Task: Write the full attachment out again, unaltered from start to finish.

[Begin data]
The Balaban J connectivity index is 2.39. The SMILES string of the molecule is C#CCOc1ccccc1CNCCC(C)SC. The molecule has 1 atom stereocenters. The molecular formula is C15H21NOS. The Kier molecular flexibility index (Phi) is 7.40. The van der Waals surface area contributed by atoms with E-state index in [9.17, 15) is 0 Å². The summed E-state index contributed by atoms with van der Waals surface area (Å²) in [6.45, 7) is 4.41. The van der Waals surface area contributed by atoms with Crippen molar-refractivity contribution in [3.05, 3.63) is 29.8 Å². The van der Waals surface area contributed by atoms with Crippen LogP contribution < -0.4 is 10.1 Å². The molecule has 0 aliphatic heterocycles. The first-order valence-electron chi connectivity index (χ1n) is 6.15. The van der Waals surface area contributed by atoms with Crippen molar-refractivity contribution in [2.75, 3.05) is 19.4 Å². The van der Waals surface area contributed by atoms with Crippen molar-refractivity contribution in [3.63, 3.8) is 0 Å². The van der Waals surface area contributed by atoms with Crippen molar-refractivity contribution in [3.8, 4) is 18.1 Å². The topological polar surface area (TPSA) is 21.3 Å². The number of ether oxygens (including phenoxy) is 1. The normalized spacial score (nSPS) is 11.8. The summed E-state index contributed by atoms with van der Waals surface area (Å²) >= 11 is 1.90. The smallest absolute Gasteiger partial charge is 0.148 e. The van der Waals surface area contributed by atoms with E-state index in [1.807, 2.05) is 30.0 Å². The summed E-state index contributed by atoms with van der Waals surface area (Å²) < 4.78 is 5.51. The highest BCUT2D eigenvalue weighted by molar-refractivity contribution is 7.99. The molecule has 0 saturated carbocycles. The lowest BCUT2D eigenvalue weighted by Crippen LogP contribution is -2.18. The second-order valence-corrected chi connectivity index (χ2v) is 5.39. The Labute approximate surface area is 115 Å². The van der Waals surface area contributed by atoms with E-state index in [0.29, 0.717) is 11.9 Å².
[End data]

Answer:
The Balaban J connectivity index is 2.39. The SMILES string of the molecule is C#CCOc1ccccc1CNCCC(C)SC. The molecule has 1 atom stereocenters. The molecular formula is C15H21NOS. The Kier molecular flexibility index (Phi) is 7.40. The van der Waals surface area contributed by atoms with E-state index in [9.17, 15) is 0 Å². The summed E-state index contributed by atoms with van der Waals surface area (Å²) in [6.45, 7) is 4.41. The van der Waals surface area contributed by atoms with Crippen molar-refractivity contribution in [3.05, 3.63) is 29.8 Å². The van der Waals surface area contributed by atoms with Crippen LogP contribution < -0.4 is 10.1 Å². The molecule has 0 aliphatic heterocycles. The first-order valence-electron chi connectivity index (χ1n) is 6.15. The van der Waals surface area contributed by atoms with Crippen molar-refractivity contribution in [2.75, 3.05) is 19.4 Å². The van der Waals surface area contributed by atoms with Crippen molar-refractivity contribution in [3.63, 3.8) is 0 Å². The van der Waals surface area contributed by atoms with Crippen molar-refractivity contribution in [3.8, 4) is 18.1 Å². The topological polar surface area (TPSA) is 21.3 Å². The number of ether oxygens (including phenoxy) is 1. The normalized spacial score (nSPS) is 11.8. The summed E-state index contributed by atoms with van der Waals surface area (Å²) >= 11 is 1.90. The smallest absolute Gasteiger partial charge is 0.148 e. The van der Waals surface area contributed by atoms with E-state index in [1.807, 2.05) is 30.0 Å². The summed E-state index contributed by atoms with van der Waals surface area (Å²) < 4.78 is 5.51. The highest BCUT2D eigenvalue weighted by molar-refractivity contribution is 7.99. The molecule has 0 saturated carbocycles. The lowest BCUT2D eigenvalue weighted by Crippen LogP contribution is -2.18. The second-order valence-corrected chi connectivity index (χ2v) is 5.39. The Labute approximate surface area is 115 Å². The van der Waals surface area contributed by atoms with E-state index in [0.29, 0.717) is 11.9 Å².